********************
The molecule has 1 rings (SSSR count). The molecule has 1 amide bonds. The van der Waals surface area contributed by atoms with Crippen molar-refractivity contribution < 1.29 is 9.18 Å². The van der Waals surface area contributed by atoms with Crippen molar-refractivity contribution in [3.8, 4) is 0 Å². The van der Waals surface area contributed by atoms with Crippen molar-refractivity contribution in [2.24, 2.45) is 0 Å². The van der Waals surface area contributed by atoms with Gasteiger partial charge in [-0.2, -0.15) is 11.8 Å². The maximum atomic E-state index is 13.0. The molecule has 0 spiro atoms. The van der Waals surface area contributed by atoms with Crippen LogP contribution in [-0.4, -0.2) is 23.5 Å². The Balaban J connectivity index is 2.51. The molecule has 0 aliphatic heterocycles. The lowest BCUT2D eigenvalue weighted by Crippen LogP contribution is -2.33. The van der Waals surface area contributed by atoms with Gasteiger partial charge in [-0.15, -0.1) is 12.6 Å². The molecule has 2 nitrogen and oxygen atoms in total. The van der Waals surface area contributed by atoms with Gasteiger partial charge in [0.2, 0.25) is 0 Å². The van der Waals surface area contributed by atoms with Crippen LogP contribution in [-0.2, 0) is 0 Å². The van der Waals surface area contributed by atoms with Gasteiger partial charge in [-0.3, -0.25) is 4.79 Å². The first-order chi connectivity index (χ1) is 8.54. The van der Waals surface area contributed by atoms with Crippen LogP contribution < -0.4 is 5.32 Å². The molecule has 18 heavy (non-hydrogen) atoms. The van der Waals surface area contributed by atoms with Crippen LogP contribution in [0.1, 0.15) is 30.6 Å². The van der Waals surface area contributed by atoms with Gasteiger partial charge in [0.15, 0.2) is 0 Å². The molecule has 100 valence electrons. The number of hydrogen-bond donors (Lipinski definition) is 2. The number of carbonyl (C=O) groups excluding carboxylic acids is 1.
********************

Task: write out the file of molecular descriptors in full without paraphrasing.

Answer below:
The molecule has 1 rings (SSSR count). The molecule has 1 amide bonds. The van der Waals surface area contributed by atoms with Crippen molar-refractivity contribution < 1.29 is 9.18 Å². The van der Waals surface area contributed by atoms with Crippen molar-refractivity contribution in [3.8, 4) is 0 Å². The van der Waals surface area contributed by atoms with Crippen molar-refractivity contribution in [2.24, 2.45) is 0 Å². The van der Waals surface area contributed by atoms with Gasteiger partial charge in [-0.2, -0.15) is 11.8 Å². The maximum atomic E-state index is 13.0. The molecule has 0 spiro atoms. The van der Waals surface area contributed by atoms with Crippen LogP contribution in [-0.4, -0.2) is 23.5 Å². The Balaban J connectivity index is 2.51. The molecule has 0 aliphatic heterocycles. The lowest BCUT2D eigenvalue weighted by Crippen LogP contribution is -2.33. The van der Waals surface area contributed by atoms with Gasteiger partial charge in [-0.15, -0.1) is 12.6 Å². The molecule has 2 nitrogen and oxygen atoms in total. The van der Waals surface area contributed by atoms with Gasteiger partial charge in [0.2, 0.25) is 0 Å². The van der Waals surface area contributed by atoms with Crippen LogP contribution in [-0.2, 0) is 0 Å². The van der Waals surface area contributed by atoms with Gasteiger partial charge in [-0.3, -0.25) is 4.79 Å². The first-order chi connectivity index (χ1) is 8.54. The van der Waals surface area contributed by atoms with Crippen LogP contribution < -0.4 is 5.32 Å². The molecule has 18 heavy (non-hydrogen) atoms. The van der Waals surface area contributed by atoms with Crippen LogP contribution in [0.1, 0.15) is 30.6 Å². The van der Waals surface area contributed by atoms with Gasteiger partial charge in [0.15, 0.2) is 0 Å². The molecule has 100 valence electrons. The number of hydrogen-bond donors (Lipinski definition) is 2. The number of carbonyl (C=O) groups excluding carboxylic acids is 1.